In 1939, my brothers and I, aged eighteen, ten and nine, pushed our parents toward the melting pot. Like our cousins who were chivying their parents, we urged ours to apply for citizenship. After all, they’d been in this country since 1912. We helped them study the booklet supplied by the immigration authorities: “The United States has a President and a Vice President, a Congress and a Senate. There are forty-eight states…” I wasn’t at the United States Court House the day my parents took the test – it was a school day – but they passed, and they got their certificates. It changed little in their lives; well yes, now they voted, always straight Democratic. My mother was permitted to enter the election booth with my father. She could read and write third grade Italian.

I am moved to tears when I leaf through the dog-eared copy book my mother kept when she worked at the dress factory. In it she logged her weekly output and the money due her, all in fractured, third-grade Italian syntax. Third grade, that’s all her village school had offered. She subscribed to an Italian newspaper, Il Popolo Italiano, later to Il Progresso, portions of which she’d read aloud to my father after dinner. In the early evening we’d listen to the Italian radio hour: news, music (Carlo Buti would sing “La Chitarra Romana”), drama, humor. Then Frank and I were free to listen to the Lone Ranger, to Batman and Robin.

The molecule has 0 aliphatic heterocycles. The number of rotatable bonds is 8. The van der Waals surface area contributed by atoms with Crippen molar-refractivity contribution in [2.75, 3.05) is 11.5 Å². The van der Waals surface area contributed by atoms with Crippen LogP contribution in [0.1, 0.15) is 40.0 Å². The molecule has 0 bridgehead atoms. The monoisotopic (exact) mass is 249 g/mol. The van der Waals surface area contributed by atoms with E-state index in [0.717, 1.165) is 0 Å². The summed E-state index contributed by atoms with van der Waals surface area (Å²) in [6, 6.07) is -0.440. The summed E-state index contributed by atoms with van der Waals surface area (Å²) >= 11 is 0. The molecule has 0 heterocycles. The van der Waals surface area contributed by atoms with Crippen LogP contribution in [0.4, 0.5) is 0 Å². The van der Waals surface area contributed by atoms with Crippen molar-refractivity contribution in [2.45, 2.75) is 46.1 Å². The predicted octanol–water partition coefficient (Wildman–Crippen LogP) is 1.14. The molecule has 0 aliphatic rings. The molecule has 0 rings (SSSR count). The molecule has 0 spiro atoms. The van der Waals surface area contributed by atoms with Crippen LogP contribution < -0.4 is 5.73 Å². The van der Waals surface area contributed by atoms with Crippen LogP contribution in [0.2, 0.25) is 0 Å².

Two ranks of sewing machines, in rows ten or twelve deep, flanked a long center aisle. The Jewish women sat on one side of the aisle, the Italians on the other. The foreman was a Jewish man who spoke Yiddish and pidgin Italian. He patrolled the aisle, dispensing technical advice and earthy banter. This was no sweat shop. My mother was highly skilled and worked only in silk. She made the entire dress herself, unlike the women who worked in the piecework shops – those in which some women made sleeves all day, others skirts, others bodices. It took my mother almost all day to make an elaborate dress and she could make one and a half dresses in a day.